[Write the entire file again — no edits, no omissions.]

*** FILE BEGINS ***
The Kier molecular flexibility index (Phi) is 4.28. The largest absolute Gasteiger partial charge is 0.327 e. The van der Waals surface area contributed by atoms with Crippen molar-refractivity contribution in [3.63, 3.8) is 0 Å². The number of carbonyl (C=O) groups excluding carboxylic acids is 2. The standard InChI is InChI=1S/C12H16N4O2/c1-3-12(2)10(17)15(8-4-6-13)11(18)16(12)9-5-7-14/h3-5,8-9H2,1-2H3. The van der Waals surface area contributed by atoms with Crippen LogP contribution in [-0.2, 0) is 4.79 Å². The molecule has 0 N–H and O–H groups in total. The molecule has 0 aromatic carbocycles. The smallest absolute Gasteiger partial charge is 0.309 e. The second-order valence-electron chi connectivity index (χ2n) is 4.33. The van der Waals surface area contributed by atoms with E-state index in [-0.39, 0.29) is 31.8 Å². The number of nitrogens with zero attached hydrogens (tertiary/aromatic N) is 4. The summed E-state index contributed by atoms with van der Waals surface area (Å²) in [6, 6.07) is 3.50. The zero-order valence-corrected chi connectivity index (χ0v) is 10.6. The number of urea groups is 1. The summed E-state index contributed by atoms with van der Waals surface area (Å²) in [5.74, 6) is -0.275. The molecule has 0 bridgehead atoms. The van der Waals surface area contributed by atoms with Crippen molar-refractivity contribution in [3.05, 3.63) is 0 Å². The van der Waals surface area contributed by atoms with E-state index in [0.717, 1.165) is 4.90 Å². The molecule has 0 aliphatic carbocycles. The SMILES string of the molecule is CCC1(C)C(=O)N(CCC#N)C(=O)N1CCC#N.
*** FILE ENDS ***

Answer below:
The Kier molecular flexibility index (Phi) is 4.28. The largest absolute Gasteiger partial charge is 0.327 e. The van der Waals surface area contributed by atoms with Crippen molar-refractivity contribution in [3.63, 3.8) is 0 Å². The number of carbonyl (C=O) groups excluding carboxylic acids is 2. The standard InChI is InChI=1S/C12H16N4O2/c1-3-12(2)10(17)15(8-4-6-13)11(18)16(12)9-5-7-14/h3-5,8-9H2,1-2H3. The van der Waals surface area contributed by atoms with Crippen LogP contribution in [-0.2, 0) is 4.79 Å². The molecule has 0 N–H and O–H groups in total. The molecule has 0 aromatic carbocycles. The smallest absolute Gasteiger partial charge is 0.309 e. The second-order valence-electron chi connectivity index (χ2n) is 4.33. The van der Waals surface area contributed by atoms with E-state index in [-0.39, 0.29) is 31.8 Å². The number of nitrogens with zero attached hydrogens (tertiary/aromatic N) is 4. The summed E-state index contributed by atoms with van der Waals surface area (Å²) in [6, 6.07) is 3.50. The zero-order valence-corrected chi connectivity index (χ0v) is 10.6. The number of urea groups is 1. The summed E-state index contributed by atoms with van der Waals surface area (Å²) in [5.74, 6) is -0.275. The molecule has 0 bridgehead atoms. The van der Waals surface area contributed by atoms with Crippen molar-refractivity contribution in [3.05, 3.63) is 0 Å². The van der Waals surface area contributed by atoms with E-state index in [0.717, 1.165) is 4.90 Å². The molecule has 0 aliphatic carbocycles. The SMILES string of the molecule is CCC1(C)C(=O)N(CCC#N)C(=O)N1CCC#N.